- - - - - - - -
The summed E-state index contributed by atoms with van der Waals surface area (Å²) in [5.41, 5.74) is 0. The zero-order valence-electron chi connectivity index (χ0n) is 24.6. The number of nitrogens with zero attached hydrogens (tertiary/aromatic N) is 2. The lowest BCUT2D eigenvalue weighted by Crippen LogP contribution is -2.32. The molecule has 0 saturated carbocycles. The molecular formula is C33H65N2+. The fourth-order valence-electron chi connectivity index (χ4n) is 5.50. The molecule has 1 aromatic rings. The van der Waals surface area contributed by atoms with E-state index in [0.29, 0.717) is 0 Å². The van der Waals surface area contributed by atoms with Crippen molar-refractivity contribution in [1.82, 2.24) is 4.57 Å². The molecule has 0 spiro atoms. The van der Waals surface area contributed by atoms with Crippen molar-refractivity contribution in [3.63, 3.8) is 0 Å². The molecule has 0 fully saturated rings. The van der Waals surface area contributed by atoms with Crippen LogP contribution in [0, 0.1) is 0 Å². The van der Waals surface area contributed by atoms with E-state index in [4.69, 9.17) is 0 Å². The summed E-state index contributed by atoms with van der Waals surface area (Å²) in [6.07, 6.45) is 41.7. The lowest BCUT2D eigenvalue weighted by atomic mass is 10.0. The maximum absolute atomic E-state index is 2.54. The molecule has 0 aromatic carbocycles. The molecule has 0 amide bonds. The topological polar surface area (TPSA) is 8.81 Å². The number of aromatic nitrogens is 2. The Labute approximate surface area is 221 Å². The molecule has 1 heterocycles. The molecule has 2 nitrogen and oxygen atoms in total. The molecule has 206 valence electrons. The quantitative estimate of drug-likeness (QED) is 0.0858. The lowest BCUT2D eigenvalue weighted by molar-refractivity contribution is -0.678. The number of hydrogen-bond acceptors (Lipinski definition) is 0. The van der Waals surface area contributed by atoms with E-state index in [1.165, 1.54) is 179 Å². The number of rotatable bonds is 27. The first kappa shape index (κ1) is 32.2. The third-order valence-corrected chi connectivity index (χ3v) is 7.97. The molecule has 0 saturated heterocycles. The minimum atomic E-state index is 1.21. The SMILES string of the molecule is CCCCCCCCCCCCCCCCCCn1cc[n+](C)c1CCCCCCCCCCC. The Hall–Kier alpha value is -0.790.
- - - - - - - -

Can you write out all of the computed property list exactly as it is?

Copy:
The summed E-state index contributed by atoms with van der Waals surface area (Å²) in [5.41, 5.74) is 0. The zero-order valence-electron chi connectivity index (χ0n) is 24.6. The number of nitrogens with zero attached hydrogens (tertiary/aromatic N) is 2. The lowest BCUT2D eigenvalue weighted by Crippen LogP contribution is -2.32. The molecule has 0 saturated carbocycles. The molecular formula is C33H65N2+. The fourth-order valence-electron chi connectivity index (χ4n) is 5.50. The molecule has 1 aromatic rings. The van der Waals surface area contributed by atoms with E-state index in [0.29, 0.717) is 0 Å². The van der Waals surface area contributed by atoms with Crippen molar-refractivity contribution in [1.82, 2.24) is 4.57 Å². The molecule has 0 spiro atoms. The van der Waals surface area contributed by atoms with Crippen molar-refractivity contribution in [3.63, 3.8) is 0 Å². The molecule has 0 fully saturated rings. The van der Waals surface area contributed by atoms with Crippen LogP contribution in [0, 0.1) is 0 Å². The van der Waals surface area contributed by atoms with E-state index in [4.69, 9.17) is 0 Å². The summed E-state index contributed by atoms with van der Waals surface area (Å²) in [6.07, 6.45) is 41.7. The lowest BCUT2D eigenvalue weighted by atomic mass is 10.0. The maximum absolute atomic E-state index is 2.54. The molecule has 0 aromatic carbocycles. The molecule has 0 amide bonds. The topological polar surface area (TPSA) is 8.81 Å². The number of aromatic nitrogens is 2. The Labute approximate surface area is 221 Å². The molecule has 1 heterocycles. The molecule has 2 nitrogen and oxygen atoms in total. The molecule has 206 valence electrons. The quantitative estimate of drug-likeness (QED) is 0.0858. The lowest BCUT2D eigenvalue weighted by molar-refractivity contribution is -0.678. The number of hydrogen-bond acceptors (Lipinski definition) is 0. The van der Waals surface area contributed by atoms with E-state index in [1.165, 1.54) is 179 Å². The number of rotatable bonds is 27. The first kappa shape index (κ1) is 32.2. The third-order valence-corrected chi connectivity index (χ3v) is 7.97. The molecule has 0 saturated heterocycles. The minimum atomic E-state index is 1.21. The SMILES string of the molecule is CCCCCCCCCCCCCCCCCCn1cc[n+](C)c1CCCCCCCCCCC. The Hall–Kier alpha value is -0.790.